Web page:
What does FIFO stand for?

What does FIFO mean?

It is the technique used to calculate the costs of goods sold to make assumptions about cost flows. The FIFO method assumes the oldest products in the firm’s inventory were sold first. The fees paid for these most senior products are used in the calculations.    

How Do You Calculate FIFO?

To calculate your COGS (cost of goods sold) using the FIFO method, identify your old stockpile value. Multiply this cost by the number of items sold. The “inventory sold” is either the cost of buying goods (with the intent of selling them again) or the cost of producing goods (which includes the costs of labour, materials, and overhead for manufacturing). Remember, the prices that companies pay for their inventory are usually subject to fluctuations.   

These fluctuating costs need to be taken into consideration. For example, if the company sells 100 units of a good, 75 teams were initially purchased at $10.00 by the business, but 25 units were purchased for $15.00, then they cannot attribute a $10.00 cost per unit sold. The remaining 25 teams would have to be assigned the higher cost, $15.00. Finally, a product must be sold to be used in the equation. You cannot add unsold inventory into a calculation for the cost of goods.    

What Are the Advantages of FIFO?

The FIFO method is considered by me a much more reliable approach than LIFO (“last-in, first-out”) methods. You can read more on why the FIFO is preferred here. The approach is simple to understand, widely accepted, and trusted.    

FIFO follows the natural inventory flow (older products are sold first, and the bookkeeping goes from these costs out first). This makes bookkeeping more accessible, and there is less potential for errors. Less wastage (a business that follows FIFO methods will permanently get rid of the oldest stock first). The remaining products in stock will reflect the market value better (this is because products not selling were built recently).    

Financial statements are harder to manipulate. The FIFO approach gives an exact picture of the finances of the business. This information helps the company to plan its future.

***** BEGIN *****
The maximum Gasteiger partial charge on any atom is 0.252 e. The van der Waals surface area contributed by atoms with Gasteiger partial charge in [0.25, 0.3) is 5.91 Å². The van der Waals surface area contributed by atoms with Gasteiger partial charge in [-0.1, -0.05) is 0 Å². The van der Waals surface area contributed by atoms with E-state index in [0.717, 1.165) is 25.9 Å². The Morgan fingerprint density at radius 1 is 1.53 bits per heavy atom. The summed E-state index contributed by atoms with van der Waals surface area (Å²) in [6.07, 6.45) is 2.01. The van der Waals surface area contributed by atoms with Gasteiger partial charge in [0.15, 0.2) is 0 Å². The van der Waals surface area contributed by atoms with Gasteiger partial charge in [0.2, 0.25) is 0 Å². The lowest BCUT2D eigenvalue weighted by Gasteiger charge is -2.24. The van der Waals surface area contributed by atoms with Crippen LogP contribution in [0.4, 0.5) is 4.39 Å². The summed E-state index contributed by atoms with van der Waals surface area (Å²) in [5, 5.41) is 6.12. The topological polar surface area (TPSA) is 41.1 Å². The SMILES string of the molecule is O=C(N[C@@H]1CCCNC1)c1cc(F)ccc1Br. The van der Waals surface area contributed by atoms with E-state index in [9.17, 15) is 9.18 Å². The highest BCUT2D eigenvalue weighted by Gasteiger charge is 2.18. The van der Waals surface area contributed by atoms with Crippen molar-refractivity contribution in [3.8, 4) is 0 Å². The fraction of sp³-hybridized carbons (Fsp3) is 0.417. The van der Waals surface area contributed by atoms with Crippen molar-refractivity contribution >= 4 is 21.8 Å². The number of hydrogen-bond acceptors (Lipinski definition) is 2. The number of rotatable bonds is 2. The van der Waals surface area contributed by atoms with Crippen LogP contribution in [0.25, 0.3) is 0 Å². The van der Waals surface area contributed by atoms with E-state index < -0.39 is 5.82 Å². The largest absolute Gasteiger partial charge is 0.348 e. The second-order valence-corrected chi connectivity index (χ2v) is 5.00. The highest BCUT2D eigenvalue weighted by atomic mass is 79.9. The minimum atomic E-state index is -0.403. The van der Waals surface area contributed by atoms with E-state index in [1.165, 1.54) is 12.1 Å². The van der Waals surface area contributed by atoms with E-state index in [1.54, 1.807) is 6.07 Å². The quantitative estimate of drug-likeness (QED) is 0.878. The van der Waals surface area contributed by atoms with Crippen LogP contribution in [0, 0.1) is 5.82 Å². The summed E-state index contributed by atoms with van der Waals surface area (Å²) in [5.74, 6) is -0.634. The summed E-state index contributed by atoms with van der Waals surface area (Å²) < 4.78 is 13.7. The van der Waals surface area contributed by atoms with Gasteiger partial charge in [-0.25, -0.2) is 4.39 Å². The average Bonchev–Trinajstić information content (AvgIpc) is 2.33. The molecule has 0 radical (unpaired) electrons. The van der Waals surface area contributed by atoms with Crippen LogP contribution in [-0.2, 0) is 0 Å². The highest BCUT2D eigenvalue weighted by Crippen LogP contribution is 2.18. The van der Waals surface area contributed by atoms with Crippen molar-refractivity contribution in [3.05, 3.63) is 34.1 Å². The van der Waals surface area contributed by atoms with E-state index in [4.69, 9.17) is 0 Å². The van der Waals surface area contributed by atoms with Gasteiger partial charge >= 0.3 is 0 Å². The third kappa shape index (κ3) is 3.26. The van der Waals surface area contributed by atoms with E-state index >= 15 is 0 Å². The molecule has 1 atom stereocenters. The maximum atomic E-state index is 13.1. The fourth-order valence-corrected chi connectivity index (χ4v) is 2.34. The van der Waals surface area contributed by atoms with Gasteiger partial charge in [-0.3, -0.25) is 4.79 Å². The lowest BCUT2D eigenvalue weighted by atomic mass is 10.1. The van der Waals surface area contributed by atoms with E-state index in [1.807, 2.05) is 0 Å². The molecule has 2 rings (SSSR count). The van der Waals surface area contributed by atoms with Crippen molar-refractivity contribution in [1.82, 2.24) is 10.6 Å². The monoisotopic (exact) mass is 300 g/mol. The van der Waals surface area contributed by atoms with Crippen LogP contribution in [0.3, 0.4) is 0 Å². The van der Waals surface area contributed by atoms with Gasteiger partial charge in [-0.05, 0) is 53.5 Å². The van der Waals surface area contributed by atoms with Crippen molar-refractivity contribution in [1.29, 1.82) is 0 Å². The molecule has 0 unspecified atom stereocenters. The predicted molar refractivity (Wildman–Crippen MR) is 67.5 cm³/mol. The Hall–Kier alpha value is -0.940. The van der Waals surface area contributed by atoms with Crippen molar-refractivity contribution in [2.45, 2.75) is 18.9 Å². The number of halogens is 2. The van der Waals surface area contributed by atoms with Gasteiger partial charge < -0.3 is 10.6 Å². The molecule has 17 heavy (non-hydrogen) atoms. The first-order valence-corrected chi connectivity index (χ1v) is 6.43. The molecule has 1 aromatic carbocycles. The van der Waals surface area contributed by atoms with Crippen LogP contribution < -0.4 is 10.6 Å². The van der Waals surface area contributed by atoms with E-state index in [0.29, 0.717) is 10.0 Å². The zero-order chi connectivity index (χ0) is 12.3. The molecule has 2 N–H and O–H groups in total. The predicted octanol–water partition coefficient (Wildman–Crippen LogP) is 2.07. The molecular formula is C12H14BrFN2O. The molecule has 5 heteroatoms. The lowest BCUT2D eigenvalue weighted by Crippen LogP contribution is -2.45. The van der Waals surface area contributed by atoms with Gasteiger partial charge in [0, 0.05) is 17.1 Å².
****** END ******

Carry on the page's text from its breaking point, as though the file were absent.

What Are the Disadvantages of FIFO?

The FIFO method may lead a company to pay higher income taxes, as the difference between costs and profits is more significant (than under LIFO). A company must also take care when using the FIFO method to ensure it does not overstate profits. This may occur when the costs of products increase, and these subsequently used numbers are used in calculating the cost of goods rather than actual costs.    

Why Would You Use FIFO over LIFO?

In the U.S., the firm has a choice to either use a FIFO (“first-in, first-out”) or a LIFO (“last-in, first-out”) method in computing the cost of goods sold. Both are legal, though LIFO is generally discouraged as accounting is much more complicated and the process is easier to manipulate. Corporate taxes are cheaper for the business using the LIFO method as LIFO allows a company to use the most recently produced costs first. Usually, those costs are higher as the years go by.  

Lower profits can mean a tax deduction. However, this can also make the business less attractive to investors. The value of remaining inventory, assuming it is nonperishable, is also underestimated under LIFO, as companies are going with the old costs of purchasing or producing this item. That more aged inventory might, in fact, stay on the books forever.   

Investors and banks appreciate FIFO as a transparent way to compute the cost per item sold. It is also easier on the management side of accounting due to its simplicity. It also means that a business can claim higher profits, making the business appealing to prospective investors. Finally, more precise numbers for the remaining inventory can be assigned.    

Outside of the U.S., several countries, such as Canada, India, and Russia, must follow the rules established by the IFRS (International Financial Reporting Standards) Foundation. IFRS provides the basis of internationally accepted accounting standards, requiring all companies to compute the costs of goods sold using the FIFO method. Many businesses, including U.S.-based companies, have decided to go with FIFO. 

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